AIII

Section Nutrition

There is no evidence that sepsis and septic shock in patients with neutropenia need to be treated differently than non-neutropenic patients.

AIII

In patients with severe neutropenic enterocolitis, severe viral or bacterial gastrointestinal infections, or severe gastrointestinal graft-versus-host disease (GVHD), enteral nutrition should be paused or, at least, carried out with caution.

AIII

Concomitant cancer-associated cachexia should not result in hyperalimentation.

AIII

Enteral nutrition is preferred over parenteral nutrition, because it is associated with a lower rate of infections.

BIIt

Section Setting goals of care

Treatment goals and the short- and long-term prognosis of intensive care should be discussed with the patient and the relatives before admission to the intensive care unit.

AIII

Full-code ICU management (without limitations of ICU resources) should be offered to all critical ill cancer patients if long-term survival may be compatible with the general prognosis of the underlying malignancy.

AIIu

Immediately after admission to intensive care, we recommend discussing care and prognosis goals with patients and families.

AIII

There should be a daily exchange between intensive care physician and oncologists.

AIII

Therapy goals and prognosis must be re-evaluated daily and communicated to the relatives.

AIII

Possibilities for a better comprehension and therapy goal finding should be offered to the intensive care team and/or relatives. This includes printed information, structured communication, palliative care consultation, ethics consultation, or the use of structured family conferences conducted by the usual ICU team.

BIII

At any time point, all issues discussed must be communicated throughout the whole intensive care team. Differences in therapy goals should be recognized and discussed in the team.

AIII

Notes

Compliance with ethical standards

Conflict of interest

The authors declare that they have no conflict of interest.

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© The Author(s) 2019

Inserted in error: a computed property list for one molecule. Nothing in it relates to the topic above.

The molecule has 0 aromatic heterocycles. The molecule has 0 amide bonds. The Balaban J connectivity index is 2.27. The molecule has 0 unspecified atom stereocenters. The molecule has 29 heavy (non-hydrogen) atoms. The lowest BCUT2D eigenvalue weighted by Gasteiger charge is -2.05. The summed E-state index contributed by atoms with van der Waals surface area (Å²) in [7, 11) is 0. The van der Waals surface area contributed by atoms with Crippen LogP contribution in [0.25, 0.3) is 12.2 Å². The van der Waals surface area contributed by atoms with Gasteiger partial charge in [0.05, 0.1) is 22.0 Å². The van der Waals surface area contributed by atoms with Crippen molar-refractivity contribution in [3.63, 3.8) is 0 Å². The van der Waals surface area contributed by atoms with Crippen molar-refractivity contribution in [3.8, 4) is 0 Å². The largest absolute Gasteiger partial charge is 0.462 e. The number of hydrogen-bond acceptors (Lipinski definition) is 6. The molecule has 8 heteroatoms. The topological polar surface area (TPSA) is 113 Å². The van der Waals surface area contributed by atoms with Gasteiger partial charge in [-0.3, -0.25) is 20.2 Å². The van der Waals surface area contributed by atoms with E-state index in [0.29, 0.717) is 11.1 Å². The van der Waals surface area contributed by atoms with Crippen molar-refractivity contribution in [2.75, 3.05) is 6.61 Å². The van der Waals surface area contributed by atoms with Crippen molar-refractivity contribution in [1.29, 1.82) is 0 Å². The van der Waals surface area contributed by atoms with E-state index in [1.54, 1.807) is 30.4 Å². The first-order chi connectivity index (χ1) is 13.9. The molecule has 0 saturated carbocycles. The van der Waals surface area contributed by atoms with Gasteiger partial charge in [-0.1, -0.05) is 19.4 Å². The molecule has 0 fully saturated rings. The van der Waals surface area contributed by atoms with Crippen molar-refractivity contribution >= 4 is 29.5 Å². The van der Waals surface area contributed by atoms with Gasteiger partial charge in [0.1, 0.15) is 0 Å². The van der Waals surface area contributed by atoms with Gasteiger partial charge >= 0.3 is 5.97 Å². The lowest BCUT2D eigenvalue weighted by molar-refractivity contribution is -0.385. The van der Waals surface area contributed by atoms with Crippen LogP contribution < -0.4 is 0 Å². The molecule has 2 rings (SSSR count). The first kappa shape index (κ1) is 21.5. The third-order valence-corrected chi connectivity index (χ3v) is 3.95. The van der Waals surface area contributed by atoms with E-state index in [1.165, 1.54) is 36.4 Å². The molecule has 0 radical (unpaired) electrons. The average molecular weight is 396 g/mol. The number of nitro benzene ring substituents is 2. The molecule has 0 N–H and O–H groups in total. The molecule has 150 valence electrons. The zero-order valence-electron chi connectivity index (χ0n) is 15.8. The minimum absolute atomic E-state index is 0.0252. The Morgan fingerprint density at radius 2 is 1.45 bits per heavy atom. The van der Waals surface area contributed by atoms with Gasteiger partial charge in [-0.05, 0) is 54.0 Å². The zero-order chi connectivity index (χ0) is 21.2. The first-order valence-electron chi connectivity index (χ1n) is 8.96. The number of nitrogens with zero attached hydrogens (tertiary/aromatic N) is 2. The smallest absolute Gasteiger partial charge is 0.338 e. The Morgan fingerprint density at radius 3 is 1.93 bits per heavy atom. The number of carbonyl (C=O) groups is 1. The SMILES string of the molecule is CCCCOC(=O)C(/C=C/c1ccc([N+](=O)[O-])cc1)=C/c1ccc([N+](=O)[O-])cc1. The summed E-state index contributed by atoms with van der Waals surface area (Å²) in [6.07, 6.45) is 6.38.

Open Access This article is distributed under the terms of the Creative Commons Attribution 4.0 International License (http://creativecommons.org/licenses/by/4.0/), which permits unrestricted use, distribution, and reproduction in any medium, provided you give appropriate credit to the original author(s) and the source, provide a link to the Creative Commons license, and indicate if changes were made.

Authors and Affiliations

  • Matthias Kochanek
    • 1
    • 2
    Email author
  • E. Schalk
    • 2
    • 3
  • M. von Bergwelt-Baildon
    • 2
    • 4
  • G. Beutel
    • 2
    • 5
  • D. Buchheidt
    • 2
    • 6
  • M. Hentrich
    • 7
  • L. Henze
    • 2
    • 8
  • M. Kiehl
    • 2
    • 9
  • T. Liebregts
    • 2
    • 10
  • M. von Lilienfeld-Toal
    • 11
  • A. Classen
    • 1
  • S. Mellinghoff
    • 1
  • O. Penack
    • 12
  • C. Piepel
    • 13
  • B. Böll
    • 1
    • 2
  1. 1.Department I of Internal Medicine, Faculty of Medicine and University Hospital CologneUniversity of CologneCologneGermany
  2. 2.Intensive Care in Hematologic and Oncologic Patients (iCHOP)CologneGermany
  3. 3.Department of Hematology and Oncology, Medical CenterOtto-von-Guericke University MagdeburgMagdeburgGermany
  4. 4.Medical Department IIIUniversity Medical Center & Comprehensive Cancer Center MunichMunichGermany
  5. 5.Department for Hematology, Hemostasis, Oncology and Stem Cell Transplantation Hannover Medical SchoolHannoverGermany
  6. 6.Department of Hematology and OncologyMannheim University HospitalMannheimGermany
  7. 7.Department of Medicine III – Hematology and OncologyRed Cross HospitalMunichGermany
  8. 8.Department of Medicine, Clinic III – Hematology, Oncology, Palliative MedicineRostock University Medical CenterRostockGermany
  9. 9.Department of Internal Medicine IClinic Frankfurt (Oder)FrankfurtGermany
  10. 10.Department of Bone Marrow Transplantation, West German Cancer Center, University Hospital EssenUniversity of Duisburg-EssenEssenGermany
  11. 11.Department for Hematology and Medical OncologyUniversity Hospital JenaJenaGermany
  12. 12.Department for Hematology, Oncology and Tumorimmunology, Campus Virchow ClinicCharité Universitätsmedizin BerlinBerlinGermany
  13. 13.Department of Hematology, Oncology and Infectious DiseasesKlinikum Bremen-MitteBremenGermany